I find it difficult to understand why the DETR continues to argue that individual assessment is unacceptable under the directive when the Commission appears to be unconcerned about the other countries taking this route. Of 20 infringement proceedings currently pending for various presumed infringements of that EC directive, I understand that none--I repeat none--relates to the diabetes clauses of the directive.

It appears that the Select Committee is unconvinced both by the Government's interpretation of European law and by the medical evidence which forms a basis for that law as it applies to people with diabetes. The most comprehensive independent review of the available evidence to date--an independent study made by Dr Ken McLeod of the University of Exeter--concluded that road safety,

    "cannot be justifiably achieved by restricting the driving privileges of those who have consistently been exonerated from claims that they pose a significantly greater risk than the general driving population".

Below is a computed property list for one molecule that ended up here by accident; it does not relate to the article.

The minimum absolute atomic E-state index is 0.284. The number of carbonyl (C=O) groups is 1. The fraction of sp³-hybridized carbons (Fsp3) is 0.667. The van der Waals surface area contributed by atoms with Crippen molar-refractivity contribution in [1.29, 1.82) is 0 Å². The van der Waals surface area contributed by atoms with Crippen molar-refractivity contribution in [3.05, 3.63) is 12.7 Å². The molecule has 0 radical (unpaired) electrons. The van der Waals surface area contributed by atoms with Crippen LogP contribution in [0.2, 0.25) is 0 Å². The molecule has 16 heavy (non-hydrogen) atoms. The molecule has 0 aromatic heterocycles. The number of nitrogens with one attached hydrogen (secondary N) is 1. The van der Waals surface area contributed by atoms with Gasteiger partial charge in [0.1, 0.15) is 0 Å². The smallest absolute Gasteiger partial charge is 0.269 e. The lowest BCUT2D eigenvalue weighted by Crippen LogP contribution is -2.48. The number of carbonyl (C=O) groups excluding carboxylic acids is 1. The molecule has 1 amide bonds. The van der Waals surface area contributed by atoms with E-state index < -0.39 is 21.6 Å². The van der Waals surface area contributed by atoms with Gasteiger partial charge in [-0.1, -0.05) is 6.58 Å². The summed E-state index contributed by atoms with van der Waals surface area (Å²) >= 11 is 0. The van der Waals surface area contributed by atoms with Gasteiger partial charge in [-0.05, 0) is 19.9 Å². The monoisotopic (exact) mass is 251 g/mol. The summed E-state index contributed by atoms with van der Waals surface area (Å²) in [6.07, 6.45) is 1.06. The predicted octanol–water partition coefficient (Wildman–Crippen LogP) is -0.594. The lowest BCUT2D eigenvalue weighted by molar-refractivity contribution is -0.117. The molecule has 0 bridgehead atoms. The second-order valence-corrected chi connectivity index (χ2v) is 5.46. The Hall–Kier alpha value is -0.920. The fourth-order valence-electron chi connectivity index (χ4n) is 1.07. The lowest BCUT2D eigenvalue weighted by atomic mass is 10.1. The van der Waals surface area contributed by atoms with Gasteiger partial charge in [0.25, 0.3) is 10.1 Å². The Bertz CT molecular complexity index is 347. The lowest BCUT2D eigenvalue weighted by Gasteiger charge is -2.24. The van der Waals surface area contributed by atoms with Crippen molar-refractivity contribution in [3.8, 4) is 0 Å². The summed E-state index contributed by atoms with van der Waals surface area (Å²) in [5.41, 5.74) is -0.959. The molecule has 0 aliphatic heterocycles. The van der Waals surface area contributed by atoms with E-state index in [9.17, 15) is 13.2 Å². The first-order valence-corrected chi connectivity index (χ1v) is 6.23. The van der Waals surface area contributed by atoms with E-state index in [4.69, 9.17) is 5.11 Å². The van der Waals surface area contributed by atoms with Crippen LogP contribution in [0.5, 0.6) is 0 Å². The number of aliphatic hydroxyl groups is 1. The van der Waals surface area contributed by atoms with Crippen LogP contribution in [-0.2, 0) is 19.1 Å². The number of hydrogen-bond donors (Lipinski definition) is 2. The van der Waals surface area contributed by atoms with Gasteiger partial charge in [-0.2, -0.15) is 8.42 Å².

The Government must have a very good reason if they want to continue to endanger people's livelihoods and to compromise their driving rights. The reasons that I have heard Ministers give to date can be summarised in two parts: first, that a blanket approach is important for road safety; and, secondly, that the European Commission would prevent the United Kingdom from applying individual assessment, since this would in any event contradict European law. It now appears that both assertions are highly questionable. In the light of this, perhaps I may urge the Minister to look afresh at individual assessment as the basis of a safety-conscious licensing policy that replaces a discriminatory blanket ban.

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I am very grateful to my noble friend Lord Whitty for being here today to answer the debate. I understand that a meeting has already been arranged with colleagues from Diabetes UK later this month. I am also grateful to my noble friend the Minister for his very helpful reply to my recent Starred Question in this House.